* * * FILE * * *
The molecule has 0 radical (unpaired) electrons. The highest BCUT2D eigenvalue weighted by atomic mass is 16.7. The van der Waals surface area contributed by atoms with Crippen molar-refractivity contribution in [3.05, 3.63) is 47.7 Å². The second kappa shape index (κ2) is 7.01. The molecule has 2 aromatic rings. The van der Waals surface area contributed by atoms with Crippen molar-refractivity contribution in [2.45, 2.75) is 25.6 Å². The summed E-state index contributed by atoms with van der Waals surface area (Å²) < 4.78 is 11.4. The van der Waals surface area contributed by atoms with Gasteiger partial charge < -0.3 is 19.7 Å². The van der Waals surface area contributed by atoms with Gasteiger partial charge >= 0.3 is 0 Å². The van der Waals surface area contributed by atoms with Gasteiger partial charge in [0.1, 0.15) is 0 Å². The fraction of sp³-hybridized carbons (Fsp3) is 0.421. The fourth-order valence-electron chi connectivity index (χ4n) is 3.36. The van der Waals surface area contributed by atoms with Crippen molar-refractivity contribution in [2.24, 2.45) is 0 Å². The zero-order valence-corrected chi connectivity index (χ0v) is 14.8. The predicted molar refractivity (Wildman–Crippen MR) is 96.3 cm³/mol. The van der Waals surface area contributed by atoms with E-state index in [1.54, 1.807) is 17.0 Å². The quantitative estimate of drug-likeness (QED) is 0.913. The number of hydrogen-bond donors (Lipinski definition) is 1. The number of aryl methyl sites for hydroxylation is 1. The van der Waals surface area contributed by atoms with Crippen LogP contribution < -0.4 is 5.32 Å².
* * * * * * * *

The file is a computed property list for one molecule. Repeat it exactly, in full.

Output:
The molecule has 0 radical (unpaired) electrons. The highest BCUT2D eigenvalue weighted by atomic mass is 16.7. The van der Waals surface area contributed by atoms with Crippen molar-refractivity contribution in [3.05, 3.63) is 47.7 Å². The second kappa shape index (κ2) is 7.01. The molecule has 2 aromatic rings. The van der Waals surface area contributed by atoms with Crippen molar-refractivity contribution in [2.45, 2.75) is 25.6 Å². The summed E-state index contributed by atoms with van der Waals surface area (Å²) < 4.78 is 11.4. The van der Waals surface area contributed by atoms with Gasteiger partial charge < -0.3 is 19.7 Å². The van der Waals surface area contributed by atoms with Gasteiger partial charge >= 0.3 is 0 Å². The van der Waals surface area contributed by atoms with Gasteiger partial charge in [0.1, 0.15) is 0 Å². The fraction of sp³-hybridized carbons (Fsp3) is 0.421. The fourth-order valence-electron chi connectivity index (χ4n) is 3.36. The van der Waals surface area contributed by atoms with Crippen molar-refractivity contribution in [2.24, 2.45) is 0 Å². The zero-order valence-corrected chi connectivity index (χ0v) is 14.8. The predicted molar refractivity (Wildman–Crippen MR) is 96.3 cm³/mol. The van der Waals surface area contributed by atoms with E-state index in [1.54, 1.807) is 17.0 Å². The quantitative estimate of drug-likeness (QED) is 0.913. The number of hydrogen-bond donors (Lipinski definition) is 1. The number of aryl methyl sites for hydroxylation is 1. The van der Waals surface area contributed by atoms with Crippen LogP contribution < -0.4 is 5.32 Å².